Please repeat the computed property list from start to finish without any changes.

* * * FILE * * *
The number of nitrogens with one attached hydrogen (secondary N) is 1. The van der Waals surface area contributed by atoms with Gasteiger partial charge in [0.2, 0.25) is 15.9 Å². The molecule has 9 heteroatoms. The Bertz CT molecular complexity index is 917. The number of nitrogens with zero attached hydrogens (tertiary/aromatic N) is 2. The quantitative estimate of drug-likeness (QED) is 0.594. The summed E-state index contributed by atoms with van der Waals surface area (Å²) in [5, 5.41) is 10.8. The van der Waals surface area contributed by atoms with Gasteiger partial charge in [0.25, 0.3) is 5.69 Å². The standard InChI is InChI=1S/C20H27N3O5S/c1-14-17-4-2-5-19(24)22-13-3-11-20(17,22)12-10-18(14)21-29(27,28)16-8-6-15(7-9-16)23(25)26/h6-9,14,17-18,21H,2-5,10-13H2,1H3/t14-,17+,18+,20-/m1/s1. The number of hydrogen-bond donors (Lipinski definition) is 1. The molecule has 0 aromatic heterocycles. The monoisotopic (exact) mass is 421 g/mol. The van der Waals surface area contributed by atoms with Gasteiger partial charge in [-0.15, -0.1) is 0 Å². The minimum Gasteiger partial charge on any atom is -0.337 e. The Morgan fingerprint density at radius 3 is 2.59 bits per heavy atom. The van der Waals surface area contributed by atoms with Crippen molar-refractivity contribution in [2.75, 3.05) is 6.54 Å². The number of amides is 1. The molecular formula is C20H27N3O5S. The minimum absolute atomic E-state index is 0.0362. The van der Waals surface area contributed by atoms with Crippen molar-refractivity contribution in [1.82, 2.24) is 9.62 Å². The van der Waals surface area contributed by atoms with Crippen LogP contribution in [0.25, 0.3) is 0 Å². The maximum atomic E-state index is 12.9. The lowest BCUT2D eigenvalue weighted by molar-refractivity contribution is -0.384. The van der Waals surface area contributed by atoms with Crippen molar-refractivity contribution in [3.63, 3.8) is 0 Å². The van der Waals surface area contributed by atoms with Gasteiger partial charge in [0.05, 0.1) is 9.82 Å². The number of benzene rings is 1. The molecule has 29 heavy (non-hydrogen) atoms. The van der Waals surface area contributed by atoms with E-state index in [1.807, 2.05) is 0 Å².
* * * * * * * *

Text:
The number of nitrogens with one attached hydrogen (secondary N) is 1. The van der Waals surface area contributed by atoms with Gasteiger partial charge in [0.2, 0.25) is 15.9 Å². The molecule has 9 heteroatoms. The Bertz CT molecular complexity index is 917. The number of nitrogens with zero attached hydrogens (tertiary/aromatic N) is 2. The quantitative estimate of drug-likeness (QED) is 0.594. The summed E-state index contributed by atoms with van der Waals surface area (Å²) in [5, 5.41) is 10.8. The van der Waals surface area contributed by atoms with Gasteiger partial charge in [0.25, 0.3) is 5.69 Å². The standard InChI is InChI=1S/C20H27N3O5S/c1-14-17-4-2-5-19(24)22-13-3-11-20(17,22)12-10-18(14)21-29(27,28)16-8-6-15(7-9-16)23(25)26/h6-9,14,17-18,21H,2-5,10-13H2,1H3/t14-,17+,18+,20-/m1/s1. The number of hydrogen-bond donors (Lipinski definition) is 1. The molecule has 0 aromatic heterocycles. The monoisotopic (exact) mass is 421 g/mol. The van der Waals surface area contributed by atoms with Gasteiger partial charge in [-0.15, -0.1) is 0 Å². The minimum Gasteiger partial charge on any atom is -0.337 e. The Morgan fingerprint density at radius 3 is 2.59 bits per heavy atom. The van der Waals surface area contributed by atoms with Crippen molar-refractivity contribution in [2.75, 3.05) is 6.54 Å². The number of amides is 1. The molecular formula is C20H27N3O5S. The minimum absolute atomic E-state index is 0.0362. The van der Waals surface area contributed by atoms with Crippen molar-refractivity contribution in [1.82, 2.24) is 9.62 Å². The van der Waals surface area contributed by atoms with Crippen LogP contribution in [0.25, 0.3) is 0 Å². The maximum atomic E-state index is 12.9. The lowest BCUT2D eigenvalue weighted by molar-refractivity contribution is -0.384. The van der Waals surface area contributed by atoms with Crippen molar-refractivity contribution in [3.63, 3.8) is 0 Å². The van der Waals surface area contributed by atoms with Gasteiger partial charge in [0.05, 0.1) is 9.82 Å². The number of benzene rings is 1. The molecule has 29 heavy (non-hydrogen) atoms. The van der Waals surface area contributed by atoms with E-state index in [1.807, 2.05) is 0 Å².